This series has looked at many factors that influence muscle-building and muscle retention in relation to protein. The evidence thus far clearly illustrates that the need for protein for those who lift weights is FAR less than we have been led to believe. It may be logical that muscle is made of protein and therefore the more of it we ingest the more muscle will be built. What we have learned is that the very act of resistance training lessens the need for protein and it is in fact energy that fuels the growth of new muscle and not protein itself. Protein is merely needed in small amounts to repair the muscle.
Today I’d like to look at protein timing as there is still room to improve upon our gains with the correct protein timing protocol. The timing of protein and amino acid ingestion has been given a great deal of attention lately. When an essential amino acid plus carbohydrate solution was ingested before resistance exercise, the response of muscle anabolism was greater than when this solution was ingested following exercise(1). Many people interpreted these results to mean that athletes should ingest protein before exercise.
A follow-up study by the same research group, however, showed that the difference in the response of muscle anabolism was very little when whey protein was ingested before and after exercise – a completely different result from the free amino acids and carbohydrate mixture(1,2). Thus, there is an interaction of the type of amino acid source and the timing of ingestion, meaning not all proteins are created equally.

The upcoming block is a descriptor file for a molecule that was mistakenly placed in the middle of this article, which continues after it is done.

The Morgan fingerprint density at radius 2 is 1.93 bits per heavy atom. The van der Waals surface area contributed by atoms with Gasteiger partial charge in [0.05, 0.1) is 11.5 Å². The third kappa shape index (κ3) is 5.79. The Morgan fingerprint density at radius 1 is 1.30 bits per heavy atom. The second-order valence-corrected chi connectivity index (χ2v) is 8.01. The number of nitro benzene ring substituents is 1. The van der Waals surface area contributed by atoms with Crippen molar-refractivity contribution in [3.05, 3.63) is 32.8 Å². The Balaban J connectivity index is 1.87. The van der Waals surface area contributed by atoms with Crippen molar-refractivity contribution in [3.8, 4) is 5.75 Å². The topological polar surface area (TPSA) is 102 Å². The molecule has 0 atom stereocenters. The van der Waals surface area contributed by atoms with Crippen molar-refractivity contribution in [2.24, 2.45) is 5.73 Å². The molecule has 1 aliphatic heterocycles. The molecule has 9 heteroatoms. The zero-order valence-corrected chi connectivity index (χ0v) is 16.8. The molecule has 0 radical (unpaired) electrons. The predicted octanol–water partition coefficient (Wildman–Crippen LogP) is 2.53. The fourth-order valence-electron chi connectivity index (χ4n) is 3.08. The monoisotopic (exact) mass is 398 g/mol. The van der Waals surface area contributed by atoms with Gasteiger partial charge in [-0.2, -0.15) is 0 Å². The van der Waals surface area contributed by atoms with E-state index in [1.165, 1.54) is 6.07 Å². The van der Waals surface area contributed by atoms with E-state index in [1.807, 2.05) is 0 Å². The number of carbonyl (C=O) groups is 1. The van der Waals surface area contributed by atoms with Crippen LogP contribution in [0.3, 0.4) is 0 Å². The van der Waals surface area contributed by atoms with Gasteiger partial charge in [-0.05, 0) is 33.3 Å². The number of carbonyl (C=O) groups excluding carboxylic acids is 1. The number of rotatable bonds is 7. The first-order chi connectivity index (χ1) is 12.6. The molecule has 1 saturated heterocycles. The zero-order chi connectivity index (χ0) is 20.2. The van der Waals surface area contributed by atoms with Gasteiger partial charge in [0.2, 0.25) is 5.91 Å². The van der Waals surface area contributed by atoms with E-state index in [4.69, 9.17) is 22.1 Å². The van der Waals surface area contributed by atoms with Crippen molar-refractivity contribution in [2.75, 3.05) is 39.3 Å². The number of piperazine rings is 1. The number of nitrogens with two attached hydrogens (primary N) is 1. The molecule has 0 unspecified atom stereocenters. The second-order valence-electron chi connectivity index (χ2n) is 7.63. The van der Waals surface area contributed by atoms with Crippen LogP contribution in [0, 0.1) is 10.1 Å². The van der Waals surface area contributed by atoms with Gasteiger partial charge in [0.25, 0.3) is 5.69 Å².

The difference is probably explained by the time it takes to digest protein. Since free amino acids do not need to be digested in the gut, the appearance of amino acids into the blood is very rapid. This means that when free amino acids are ingested immediately before exercise, delivery of amino acids to the muscle is very high during exercise. Since protein must be digested, amino acid levels in the arterial blood are not increased rapidly enough to increase delivery so that the anabolic response is similar to that when proteins are ingested following exercise. It is possible that ingestion of protein 15, 20 or even 30 minutes prior to exercise may be advantageous, but no study has looked into this.
Ingestion of other nutrients alongside protein and amino acids seems to be advantageous for creation of an anabolic response. Ingestion of carbohydrates and fat along with protein appears to increase the uptake of amino acids into the muscle from the protein(3,4). These results also support an earlier contention that protein in foods is equally effective as that in supplements for stimulating muscle hypertrophy.
Although there is clearly a place for protein supplements as supplements may be much more convenient to use in certain situations, muscle growth can be optimized by eating high quality protein food sources. These protein sources can be of plant origin as well as these protein sources offer much more than just protein. This fact should not come as much of a surprise as we have evolved as human beings in this manner. Steak and protein powder are relatively new to our diet and far from essential to creating a heavily muscled physique. Until next time,
1. Am J Clin Nutr 2007; 86(2):373-381
2. J Nutr 1999; 129(6):1102-1106
3. Am J Physiol 1998; 274(2 Pt 1):C406-C414
4. Am J Physiol Endocrinol Metab 2005; 288(4):E645-E65
This article was written and researched by Matt Taylor
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